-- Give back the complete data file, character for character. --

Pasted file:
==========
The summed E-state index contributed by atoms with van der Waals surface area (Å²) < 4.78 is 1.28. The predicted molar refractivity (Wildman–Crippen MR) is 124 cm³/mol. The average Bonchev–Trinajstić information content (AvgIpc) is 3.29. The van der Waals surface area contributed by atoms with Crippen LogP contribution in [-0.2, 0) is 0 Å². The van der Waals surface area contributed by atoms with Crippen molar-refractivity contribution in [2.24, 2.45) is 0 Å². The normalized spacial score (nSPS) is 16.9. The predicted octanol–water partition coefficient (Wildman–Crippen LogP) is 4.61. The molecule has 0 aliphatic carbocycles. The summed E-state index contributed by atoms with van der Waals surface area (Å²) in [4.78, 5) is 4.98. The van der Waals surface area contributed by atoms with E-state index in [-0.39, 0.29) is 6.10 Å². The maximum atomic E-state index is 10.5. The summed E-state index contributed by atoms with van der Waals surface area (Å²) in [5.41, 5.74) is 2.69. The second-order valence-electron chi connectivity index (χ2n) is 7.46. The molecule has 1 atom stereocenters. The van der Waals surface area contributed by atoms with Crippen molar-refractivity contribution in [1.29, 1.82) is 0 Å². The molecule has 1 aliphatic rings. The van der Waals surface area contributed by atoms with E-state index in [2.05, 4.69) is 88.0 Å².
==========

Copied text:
The summed E-state index contributed by atoms with van der Waals surface area (Å²) < 4.78 is 1.28. The predicted molar refractivity (Wildman–Crippen MR) is 124 cm³/mol. The average Bonchev–Trinajstić information content (AvgIpc) is 3.29. The van der Waals surface area contributed by atoms with Crippen LogP contribution in [-0.2, 0) is 0 Å². The van der Waals surface area contributed by atoms with Crippen molar-refractivity contribution in [2.24, 2.45) is 0 Å². The normalized spacial score (nSPS) is 16.9. The predicted octanol–water partition coefficient (Wildman–Crippen LogP) is 4.61. The molecule has 0 aliphatic carbocycles. The summed E-state index contributed by atoms with van der Waals surface area (Å²) in [4.78, 5) is 4.98. The van der Waals surface area contributed by atoms with E-state index in [-0.39, 0.29) is 6.10 Å². The maximum atomic E-state index is 10.5. The summed E-state index contributed by atoms with van der Waals surface area (Å²) in [5.41, 5.74) is 2.69. The second-order valence-electron chi connectivity index (χ2n) is 7.46. The molecule has 1 atom stereocenters. The van der Waals surface area contributed by atoms with Crippen molar-refractivity contribution in [1.29, 1.82) is 0 Å². The molecule has 1 aliphatic rings. The van der Waals surface area contributed by atoms with E-state index in [2.05, 4.69) is 88.0 Å².